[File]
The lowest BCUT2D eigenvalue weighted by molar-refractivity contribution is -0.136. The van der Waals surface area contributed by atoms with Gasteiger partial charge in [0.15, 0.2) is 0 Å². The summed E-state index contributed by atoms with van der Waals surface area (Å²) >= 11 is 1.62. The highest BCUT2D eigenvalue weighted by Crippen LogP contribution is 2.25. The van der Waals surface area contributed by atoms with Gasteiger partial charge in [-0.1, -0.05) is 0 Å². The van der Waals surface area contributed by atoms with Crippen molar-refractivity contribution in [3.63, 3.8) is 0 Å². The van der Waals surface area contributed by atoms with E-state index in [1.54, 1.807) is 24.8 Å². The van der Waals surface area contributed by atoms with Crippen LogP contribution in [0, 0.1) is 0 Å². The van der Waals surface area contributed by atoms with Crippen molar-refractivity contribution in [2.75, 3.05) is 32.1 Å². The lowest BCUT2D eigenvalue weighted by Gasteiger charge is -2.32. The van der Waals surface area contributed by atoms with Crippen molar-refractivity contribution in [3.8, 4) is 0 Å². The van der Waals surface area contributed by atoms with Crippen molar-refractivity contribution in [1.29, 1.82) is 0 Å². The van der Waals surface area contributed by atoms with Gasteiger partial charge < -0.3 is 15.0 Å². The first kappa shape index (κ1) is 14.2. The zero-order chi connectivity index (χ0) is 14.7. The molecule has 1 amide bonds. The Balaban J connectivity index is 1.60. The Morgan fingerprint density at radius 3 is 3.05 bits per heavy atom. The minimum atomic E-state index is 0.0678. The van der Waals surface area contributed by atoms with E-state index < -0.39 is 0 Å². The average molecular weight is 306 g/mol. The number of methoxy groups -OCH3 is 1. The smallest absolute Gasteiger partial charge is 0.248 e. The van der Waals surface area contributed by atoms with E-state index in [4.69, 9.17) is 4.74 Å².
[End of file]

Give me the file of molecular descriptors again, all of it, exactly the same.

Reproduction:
The lowest BCUT2D eigenvalue weighted by molar-refractivity contribution is -0.136. The van der Waals surface area contributed by atoms with Gasteiger partial charge in [0.15, 0.2) is 0 Å². The summed E-state index contributed by atoms with van der Waals surface area (Å²) >= 11 is 1.62. The highest BCUT2D eigenvalue weighted by Crippen LogP contribution is 2.25. The van der Waals surface area contributed by atoms with Gasteiger partial charge in [-0.1, -0.05) is 0 Å². The van der Waals surface area contributed by atoms with Crippen molar-refractivity contribution in [3.63, 3.8) is 0 Å². The van der Waals surface area contributed by atoms with E-state index in [1.54, 1.807) is 24.8 Å². The van der Waals surface area contributed by atoms with Crippen LogP contribution in [0, 0.1) is 0 Å². The van der Waals surface area contributed by atoms with Crippen molar-refractivity contribution in [2.75, 3.05) is 32.1 Å². The lowest BCUT2D eigenvalue weighted by Gasteiger charge is -2.32. The van der Waals surface area contributed by atoms with Crippen molar-refractivity contribution in [3.8, 4) is 0 Å². The van der Waals surface area contributed by atoms with Crippen molar-refractivity contribution in [1.29, 1.82) is 0 Å². The van der Waals surface area contributed by atoms with Gasteiger partial charge < -0.3 is 15.0 Å². The first kappa shape index (κ1) is 14.2. The zero-order chi connectivity index (χ0) is 14.7. The molecule has 1 amide bonds. The Balaban J connectivity index is 1.60. The Morgan fingerprint density at radius 3 is 3.05 bits per heavy atom. The minimum atomic E-state index is 0.0678. The van der Waals surface area contributed by atoms with E-state index < -0.39 is 0 Å². The average molecular weight is 306 g/mol. The number of methoxy groups -OCH3 is 1. The smallest absolute Gasteiger partial charge is 0.248 e. The van der Waals surface area contributed by atoms with E-state index in [4.69, 9.17) is 4.74 Å².